Mammad: it might be about childhood nostalgia, it may be available in literature.
Louise - Homer and the Bible are examples of that
Caroline - there is imagined heritage
Joy: what about the difference between migration and colonization- one is imposed, possibilities, memories
Peter: scholar who took people through his village and recounted his childhood to be contradicted by his mother
James: colonization v migration - both can be oppressive. Performance is looking forwards as it's also looking forwards. Joy: not an entire family can migrate; the child has to negotiate a variety of relationships. Gocha: all migration is forced. You don't migrate for no reason.
Mammad: how does modern language and global context bring new ways of analyzing? Stories change over 10 years. Emotions are readily accessible and it's about us. Our current mindset revolves around the past, sedimented emotions bring us to alien places, which are expressed through conversations. Experiences during rehearsal are producing new texts. Peter: rivalry between China and Japan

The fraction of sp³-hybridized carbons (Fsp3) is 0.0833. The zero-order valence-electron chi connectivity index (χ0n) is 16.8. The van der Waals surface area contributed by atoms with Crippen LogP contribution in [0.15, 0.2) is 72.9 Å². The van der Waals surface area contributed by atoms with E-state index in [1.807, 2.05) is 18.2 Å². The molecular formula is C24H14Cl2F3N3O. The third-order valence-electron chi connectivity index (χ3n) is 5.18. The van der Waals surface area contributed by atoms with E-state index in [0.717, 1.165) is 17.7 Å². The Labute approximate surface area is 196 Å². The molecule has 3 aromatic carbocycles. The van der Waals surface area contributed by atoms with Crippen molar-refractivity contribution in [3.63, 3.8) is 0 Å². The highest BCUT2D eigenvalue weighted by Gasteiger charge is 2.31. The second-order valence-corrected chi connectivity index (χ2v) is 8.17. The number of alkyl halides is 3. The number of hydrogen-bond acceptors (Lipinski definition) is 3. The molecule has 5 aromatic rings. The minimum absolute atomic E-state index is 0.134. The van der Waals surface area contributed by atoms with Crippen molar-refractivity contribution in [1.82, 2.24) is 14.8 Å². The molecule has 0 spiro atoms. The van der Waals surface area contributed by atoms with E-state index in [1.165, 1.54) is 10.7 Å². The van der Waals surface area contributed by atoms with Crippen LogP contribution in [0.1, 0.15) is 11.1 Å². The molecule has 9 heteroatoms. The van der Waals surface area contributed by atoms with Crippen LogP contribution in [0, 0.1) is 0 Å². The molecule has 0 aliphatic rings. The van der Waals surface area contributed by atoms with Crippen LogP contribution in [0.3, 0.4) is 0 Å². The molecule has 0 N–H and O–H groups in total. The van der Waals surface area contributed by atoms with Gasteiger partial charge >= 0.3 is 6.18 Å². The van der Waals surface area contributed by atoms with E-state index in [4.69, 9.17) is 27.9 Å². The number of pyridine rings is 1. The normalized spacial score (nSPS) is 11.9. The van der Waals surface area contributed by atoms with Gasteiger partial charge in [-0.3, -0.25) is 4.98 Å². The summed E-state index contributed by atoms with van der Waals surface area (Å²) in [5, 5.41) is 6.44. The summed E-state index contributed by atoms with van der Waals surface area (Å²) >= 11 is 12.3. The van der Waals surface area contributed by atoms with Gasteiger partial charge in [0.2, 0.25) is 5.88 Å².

Gocha: Migration: links and memory something that persists mainly in the first and second generation.
Mammad: enacted through the body.
Peter - some people don't want to be ethnic. Theatre privileges the idea that you have to have an identity.
Louise - how do you identify acculturation?
Peter there's a book about invented Japanese traditions. What happens if you don't smell the cherries?
Mammad - it's about the experience, what happens when they see something?
Louise - what happens if you no longer have the experiences that evoke your memories?
Mammad: no grand narratives, but there are fragmented narratives. A freer less structured situation. The nearness of the evocative experience, how do symbols do this? Shared symbols collapse the boundaries of status difference. Suffering is a site of creating beauty because there is also hope. Debilitating emotions in first 2 generations. Suffering is a site of redemption.
Peter: modern theater is the reinvention of communities particularly through music and song which is not threatening whereas warrior traditions are not revived. Performance is used to revive, mentioned a book by Joy Hendry, and entitled Reclaiming Culture: Indigenous People and Representation. It deals with how and why indigenous cultures around the world can be rekindled. Performance is negotiated.  Knowledge is assumed in our intellectual transactions.